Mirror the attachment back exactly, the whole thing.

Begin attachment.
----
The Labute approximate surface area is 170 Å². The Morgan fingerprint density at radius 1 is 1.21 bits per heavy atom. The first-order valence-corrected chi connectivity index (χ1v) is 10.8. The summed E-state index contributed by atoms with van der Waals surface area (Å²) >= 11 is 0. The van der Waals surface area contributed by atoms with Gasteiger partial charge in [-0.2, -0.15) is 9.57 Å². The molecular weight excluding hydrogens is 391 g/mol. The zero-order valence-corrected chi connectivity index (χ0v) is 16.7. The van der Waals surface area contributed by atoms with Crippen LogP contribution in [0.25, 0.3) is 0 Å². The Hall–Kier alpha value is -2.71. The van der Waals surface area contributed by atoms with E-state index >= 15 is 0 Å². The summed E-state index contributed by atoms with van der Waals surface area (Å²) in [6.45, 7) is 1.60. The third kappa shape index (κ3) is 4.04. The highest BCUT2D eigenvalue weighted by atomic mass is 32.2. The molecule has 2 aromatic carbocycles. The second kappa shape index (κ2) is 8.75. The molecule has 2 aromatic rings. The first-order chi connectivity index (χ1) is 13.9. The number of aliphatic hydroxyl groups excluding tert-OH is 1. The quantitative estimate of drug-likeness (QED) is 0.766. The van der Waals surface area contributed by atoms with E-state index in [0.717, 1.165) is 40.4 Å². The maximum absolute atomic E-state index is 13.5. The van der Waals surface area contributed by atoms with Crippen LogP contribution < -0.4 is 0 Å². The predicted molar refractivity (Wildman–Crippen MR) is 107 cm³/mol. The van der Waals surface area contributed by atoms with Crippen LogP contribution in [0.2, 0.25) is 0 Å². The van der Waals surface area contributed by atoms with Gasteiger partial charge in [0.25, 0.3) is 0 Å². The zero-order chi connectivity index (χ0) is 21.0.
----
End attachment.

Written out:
The Labute approximate surface area is 170 Å². The Morgan fingerprint density at radius 1 is 1.21 bits per heavy atom. The first-order valence-corrected chi connectivity index (χ1v) is 10.8. The summed E-state index contributed by atoms with van der Waals surface area (Å²) >= 11 is 0. The van der Waals surface area contributed by atoms with Gasteiger partial charge in [-0.2, -0.15) is 9.57 Å². The molecular weight excluding hydrogens is 391 g/mol. The zero-order valence-corrected chi connectivity index (χ0v) is 16.7. The van der Waals surface area contributed by atoms with Crippen LogP contribution in [0.25, 0.3) is 0 Å². The Hall–Kier alpha value is -2.71. The van der Waals surface area contributed by atoms with E-state index >= 15 is 0 Å². The summed E-state index contributed by atoms with van der Waals surface area (Å²) in [6.45, 7) is 1.60. The third kappa shape index (κ3) is 4.04. The highest BCUT2D eigenvalue weighted by atomic mass is 32.2. The molecule has 2 aromatic carbocycles. The second kappa shape index (κ2) is 8.75. The molecule has 2 aromatic rings. The first-order chi connectivity index (χ1) is 13.9. The number of aliphatic hydroxyl groups excluding tert-OH is 1. The quantitative estimate of drug-likeness (QED) is 0.766. The van der Waals surface area contributed by atoms with E-state index in [0.717, 1.165) is 40.4 Å². The maximum absolute atomic E-state index is 13.5. The van der Waals surface area contributed by atoms with Crippen LogP contribution < -0.4 is 0 Å². The predicted molar refractivity (Wildman–Crippen MR) is 107 cm³/mol. The van der Waals surface area contributed by atoms with Crippen LogP contribution in [0.2, 0.25) is 0 Å². The van der Waals surface area contributed by atoms with Gasteiger partial charge in [0.25, 0.3) is 0 Å². The zero-order chi connectivity index (χ0) is 21.0.